Syrian inflation hit 36.1% in June as revolt goes on

Cost of housing, transport and utilities all soar as sanctions and unrest take toll on economy
Syrias rate of inflation rose to 36.1 percent in June compared with the same month a year ago.
By Massoud A. Derhally
Wed 29 Aug 2012 12:03 PM

Syria's rate of inflation rose to 36.1 percent in June compared with the same month a year ago, as the cost of housing, water, electricity, gas and transport increased, the government's Central Bureau of Statistics reported. Consumer prices increased 2.9 percent from the month before, the government agency said.

Housing, water, electricity and gas increased 31.54 percent, while transportation increased 19.76 percent. The price of meat fell 5 percent, fruits declined 27.5 percent, while the cost of vegetables dropped 47.4 percent.

International sanctions and nearly 18 months of political unrest in the country that has so far claimed more than 20,000 lives, according to activists and opposition groups, have slowed the pace of economic growth. European and US sanctions have increased pressure on President Bashar al-Assad's administration as fuel shortages and a depreciating currency further threaten the stability of the country.

The country's economy has lost US$4bn in revenue as a result of the oil sanctions, Finance Minister Mohammed Al Jleilati said in an interview with Arabian Business in June. The oil industry accounted for 20 percent of gross domestic product before the uprising began and the EU used to buy 95 percent of Syria’s oil exports.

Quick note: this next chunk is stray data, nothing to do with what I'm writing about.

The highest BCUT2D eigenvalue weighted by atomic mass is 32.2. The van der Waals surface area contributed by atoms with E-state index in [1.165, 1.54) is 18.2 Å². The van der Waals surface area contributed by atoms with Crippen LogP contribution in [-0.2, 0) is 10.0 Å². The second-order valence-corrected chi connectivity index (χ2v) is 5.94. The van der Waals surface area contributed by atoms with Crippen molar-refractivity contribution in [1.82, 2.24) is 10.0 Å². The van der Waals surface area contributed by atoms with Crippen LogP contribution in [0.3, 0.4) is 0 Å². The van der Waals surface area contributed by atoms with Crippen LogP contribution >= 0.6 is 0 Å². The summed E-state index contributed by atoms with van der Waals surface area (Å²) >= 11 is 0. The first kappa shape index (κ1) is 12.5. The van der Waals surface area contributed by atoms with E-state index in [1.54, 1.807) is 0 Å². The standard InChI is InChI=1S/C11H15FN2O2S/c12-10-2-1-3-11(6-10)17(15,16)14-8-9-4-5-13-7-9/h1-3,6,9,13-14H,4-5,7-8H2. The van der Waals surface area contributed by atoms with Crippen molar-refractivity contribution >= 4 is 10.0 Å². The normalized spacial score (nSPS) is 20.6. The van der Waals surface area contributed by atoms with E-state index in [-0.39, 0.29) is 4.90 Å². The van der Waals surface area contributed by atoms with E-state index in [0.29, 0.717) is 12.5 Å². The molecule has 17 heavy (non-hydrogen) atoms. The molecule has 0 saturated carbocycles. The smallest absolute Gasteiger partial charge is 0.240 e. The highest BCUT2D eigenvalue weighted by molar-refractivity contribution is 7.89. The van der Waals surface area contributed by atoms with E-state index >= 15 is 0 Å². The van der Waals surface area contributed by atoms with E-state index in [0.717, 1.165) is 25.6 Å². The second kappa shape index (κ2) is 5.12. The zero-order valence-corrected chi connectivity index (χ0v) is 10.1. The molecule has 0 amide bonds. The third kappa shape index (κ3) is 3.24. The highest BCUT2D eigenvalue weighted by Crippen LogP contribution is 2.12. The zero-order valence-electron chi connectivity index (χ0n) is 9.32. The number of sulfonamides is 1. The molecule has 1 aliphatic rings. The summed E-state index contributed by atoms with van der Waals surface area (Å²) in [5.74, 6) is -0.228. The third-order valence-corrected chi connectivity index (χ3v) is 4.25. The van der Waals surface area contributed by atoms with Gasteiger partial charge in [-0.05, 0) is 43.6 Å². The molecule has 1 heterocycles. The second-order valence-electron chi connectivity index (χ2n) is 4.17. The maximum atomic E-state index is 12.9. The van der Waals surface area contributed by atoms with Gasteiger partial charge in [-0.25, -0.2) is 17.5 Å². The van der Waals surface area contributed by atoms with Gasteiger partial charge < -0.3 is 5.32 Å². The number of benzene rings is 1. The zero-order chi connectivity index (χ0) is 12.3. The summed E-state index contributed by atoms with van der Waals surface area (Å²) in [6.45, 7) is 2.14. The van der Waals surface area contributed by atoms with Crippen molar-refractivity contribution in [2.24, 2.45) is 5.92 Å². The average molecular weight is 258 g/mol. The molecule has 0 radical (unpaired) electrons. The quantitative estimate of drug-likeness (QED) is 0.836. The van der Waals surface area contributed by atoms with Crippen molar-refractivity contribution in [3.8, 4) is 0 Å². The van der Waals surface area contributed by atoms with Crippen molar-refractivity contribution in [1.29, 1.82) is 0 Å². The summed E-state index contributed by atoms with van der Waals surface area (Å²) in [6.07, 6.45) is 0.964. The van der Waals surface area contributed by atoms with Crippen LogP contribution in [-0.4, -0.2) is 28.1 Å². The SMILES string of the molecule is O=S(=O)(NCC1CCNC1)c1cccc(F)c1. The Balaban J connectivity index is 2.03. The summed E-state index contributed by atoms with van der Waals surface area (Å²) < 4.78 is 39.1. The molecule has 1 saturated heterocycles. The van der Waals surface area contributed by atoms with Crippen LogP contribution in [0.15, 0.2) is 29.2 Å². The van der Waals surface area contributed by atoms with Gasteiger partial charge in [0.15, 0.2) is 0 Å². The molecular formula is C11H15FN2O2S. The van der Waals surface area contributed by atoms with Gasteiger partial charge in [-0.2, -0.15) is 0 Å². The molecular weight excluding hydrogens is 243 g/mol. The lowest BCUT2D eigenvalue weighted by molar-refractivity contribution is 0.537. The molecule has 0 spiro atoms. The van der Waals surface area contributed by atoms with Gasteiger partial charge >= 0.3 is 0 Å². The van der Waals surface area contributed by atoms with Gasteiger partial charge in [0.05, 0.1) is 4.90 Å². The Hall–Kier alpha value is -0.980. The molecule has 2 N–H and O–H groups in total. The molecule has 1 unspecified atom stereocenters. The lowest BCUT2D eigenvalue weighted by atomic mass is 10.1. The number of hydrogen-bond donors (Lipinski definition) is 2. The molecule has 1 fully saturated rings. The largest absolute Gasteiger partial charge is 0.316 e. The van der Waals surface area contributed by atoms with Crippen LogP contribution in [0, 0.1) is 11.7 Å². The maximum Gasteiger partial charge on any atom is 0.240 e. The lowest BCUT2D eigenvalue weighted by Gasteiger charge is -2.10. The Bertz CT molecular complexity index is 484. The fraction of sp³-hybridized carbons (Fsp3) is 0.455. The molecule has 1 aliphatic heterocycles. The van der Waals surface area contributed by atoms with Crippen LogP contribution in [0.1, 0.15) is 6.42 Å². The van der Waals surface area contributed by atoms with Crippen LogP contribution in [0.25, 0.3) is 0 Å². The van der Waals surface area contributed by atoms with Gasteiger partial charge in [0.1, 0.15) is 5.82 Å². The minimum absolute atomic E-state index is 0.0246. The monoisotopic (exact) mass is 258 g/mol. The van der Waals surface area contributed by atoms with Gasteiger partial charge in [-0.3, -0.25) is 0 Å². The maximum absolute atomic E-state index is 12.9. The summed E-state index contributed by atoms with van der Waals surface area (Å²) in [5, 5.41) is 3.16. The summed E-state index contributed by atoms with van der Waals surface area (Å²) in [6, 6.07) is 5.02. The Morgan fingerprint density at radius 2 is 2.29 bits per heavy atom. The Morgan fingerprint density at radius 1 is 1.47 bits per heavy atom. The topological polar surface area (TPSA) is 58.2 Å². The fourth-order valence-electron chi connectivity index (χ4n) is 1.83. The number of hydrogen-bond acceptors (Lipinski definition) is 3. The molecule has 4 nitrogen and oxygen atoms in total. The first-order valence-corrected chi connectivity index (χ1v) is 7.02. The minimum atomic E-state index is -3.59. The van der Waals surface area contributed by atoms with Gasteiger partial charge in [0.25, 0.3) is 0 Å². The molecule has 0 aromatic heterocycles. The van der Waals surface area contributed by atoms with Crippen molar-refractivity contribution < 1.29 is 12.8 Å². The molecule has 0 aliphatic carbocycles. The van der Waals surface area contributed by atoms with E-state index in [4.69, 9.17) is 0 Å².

Despite the sanctions imposed on Syria, the country's economy will not "collapse,'' Jleilati said.

Syria's economy will grow between 0 and 2 percent this year while the fiscal deficit "remains within normal estimates" and on target of 6 to 7 percent of GDP, Jleilati said. Syria’s economy contracted 3.4 percent in 2011 largely due to the unrest, while GDP is expected to shrink by 8.1 percent in 2012, according to the Economist Intelligence Unit.

Total unemployment in Syria has increased from about 12 percent to 25 percent, according to Jleilati.

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